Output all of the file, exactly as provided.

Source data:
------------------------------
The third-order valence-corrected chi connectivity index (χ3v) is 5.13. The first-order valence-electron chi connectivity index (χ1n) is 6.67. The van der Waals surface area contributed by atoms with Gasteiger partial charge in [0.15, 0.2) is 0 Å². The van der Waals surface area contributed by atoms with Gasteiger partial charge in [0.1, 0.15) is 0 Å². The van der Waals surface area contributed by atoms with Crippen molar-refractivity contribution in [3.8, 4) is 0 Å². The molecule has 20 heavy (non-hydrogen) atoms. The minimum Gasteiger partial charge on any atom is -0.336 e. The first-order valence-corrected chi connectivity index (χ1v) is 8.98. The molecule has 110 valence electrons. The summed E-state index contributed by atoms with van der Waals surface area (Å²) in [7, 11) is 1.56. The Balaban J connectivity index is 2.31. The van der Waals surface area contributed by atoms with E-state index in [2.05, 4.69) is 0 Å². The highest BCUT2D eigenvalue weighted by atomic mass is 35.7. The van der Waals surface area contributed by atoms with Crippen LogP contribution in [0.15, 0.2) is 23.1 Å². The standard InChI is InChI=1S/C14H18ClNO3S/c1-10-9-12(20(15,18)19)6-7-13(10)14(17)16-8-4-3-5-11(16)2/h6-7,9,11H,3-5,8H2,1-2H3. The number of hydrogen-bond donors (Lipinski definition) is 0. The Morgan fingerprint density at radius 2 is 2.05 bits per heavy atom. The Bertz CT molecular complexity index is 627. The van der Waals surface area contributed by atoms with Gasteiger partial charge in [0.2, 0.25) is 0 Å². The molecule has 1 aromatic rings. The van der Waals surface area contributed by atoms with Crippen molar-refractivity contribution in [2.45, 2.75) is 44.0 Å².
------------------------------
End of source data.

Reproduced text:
The third-order valence-corrected chi connectivity index (χ3v) is 5.13. The first-order valence-electron chi connectivity index (χ1n) is 6.67. The van der Waals surface area contributed by atoms with Gasteiger partial charge in [0.15, 0.2) is 0 Å². The van der Waals surface area contributed by atoms with Gasteiger partial charge in [0.1, 0.15) is 0 Å². The van der Waals surface area contributed by atoms with Crippen molar-refractivity contribution in [3.8, 4) is 0 Å². The molecule has 20 heavy (non-hydrogen) atoms. The minimum Gasteiger partial charge on any atom is -0.336 e. The first-order valence-corrected chi connectivity index (χ1v) is 8.98. The molecule has 110 valence electrons. The summed E-state index contributed by atoms with van der Waals surface area (Å²) in [7, 11) is 1.56. The Balaban J connectivity index is 2.31. The van der Waals surface area contributed by atoms with E-state index in [2.05, 4.69) is 0 Å². The highest BCUT2D eigenvalue weighted by atomic mass is 35.7. The van der Waals surface area contributed by atoms with Crippen LogP contribution in [0.15, 0.2) is 23.1 Å². The standard InChI is InChI=1S/C14H18ClNO3S/c1-10-9-12(20(15,18)19)6-7-13(10)14(17)16-8-4-3-5-11(16)2/h6-7,9,11H,3-5,8H2,1-2H3. The number of hydrogen-bond donors (Lipinski definition) is 0. The Morgan fingerprint density at radius 2 is 2.05 bits per heavy atom. The Bertz CT molecular complexity index is 627. The van der Waals surface area contributed by atoms with Gasteiger partial charge in [0.2, 0.25) is 0 Å². The molecule has 1 aromatic rings. The van der Waals surface area contributed by atoms with Crippen molar-refractivity contribution in [2.45, 2.75) is 44.0 Å².